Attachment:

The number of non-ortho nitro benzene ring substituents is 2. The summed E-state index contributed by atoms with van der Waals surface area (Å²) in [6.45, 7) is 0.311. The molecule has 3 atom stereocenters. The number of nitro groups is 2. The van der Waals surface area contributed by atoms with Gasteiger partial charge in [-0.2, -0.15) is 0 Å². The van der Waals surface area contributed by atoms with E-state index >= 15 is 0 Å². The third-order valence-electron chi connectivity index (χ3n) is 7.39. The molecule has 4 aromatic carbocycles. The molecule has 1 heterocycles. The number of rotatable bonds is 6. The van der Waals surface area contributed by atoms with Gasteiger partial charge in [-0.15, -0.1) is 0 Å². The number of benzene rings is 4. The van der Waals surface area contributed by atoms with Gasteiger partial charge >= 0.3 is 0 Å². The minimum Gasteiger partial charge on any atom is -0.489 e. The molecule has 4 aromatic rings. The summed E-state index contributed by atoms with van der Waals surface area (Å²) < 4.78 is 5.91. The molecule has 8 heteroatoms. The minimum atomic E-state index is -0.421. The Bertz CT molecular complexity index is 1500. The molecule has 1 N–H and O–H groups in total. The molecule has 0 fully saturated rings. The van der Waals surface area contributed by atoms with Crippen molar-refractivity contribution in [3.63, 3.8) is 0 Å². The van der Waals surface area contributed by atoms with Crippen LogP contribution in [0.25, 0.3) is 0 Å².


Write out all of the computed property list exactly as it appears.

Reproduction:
The number of non-ortho nitro benzene ring substituents is 2. The summed E-state index contributed by atoms with van der Waals surface area (Å²) in [6.45, 7) is 0.311. The molecule has 3 atom stereocenters. The number of nitro groups is 2. The van der Waals surface area contributed by atoms with Gasteiger partial charge in [-0.2, -0.15) is 0 Å². The van der Waals surface area contributed by atoms with E-state index >= 15 is 0 Å². The third-order valence-electron chi connectivity index (χ3n) is 7.39. The molecule has 4 aromatic carbocycles. The molecule has 1 heterocycles. The number of rotatable bonds is 6. The van der Waals surface area contributed by atoms with Gasteiger partial charge in [-0.15, -0.1) is 0 Å². The number of benzene rings is 4. The van der Waals surface area contributed by atoms with Gasteiger partial charge >= 0.3 is 0 Å². The minimum Gasteiger partial charge on any atom is -0.489 e. The molecule has 4 aromatic rings. The summed E-state index contributed by atoms with van der Waals surface area (Å²) < 4.78 is 5.91. The molecule has 8 heteroatoms. The minimum atomic E-state index is -0.421. The Bertz CT molecular complexity index is 1500. The molecule has 1 N–H and O–H groups in total. The molecule has 0 fully saturated rings. The van der Waals surface area contributed by atoms with Crippen molar-refractivity contribution in [3.63, 3.8) is 0 Å². The van der Waals surface area contributed by atoms with Crippen LogP contribution in [0.25, 0.3) is 0 Å².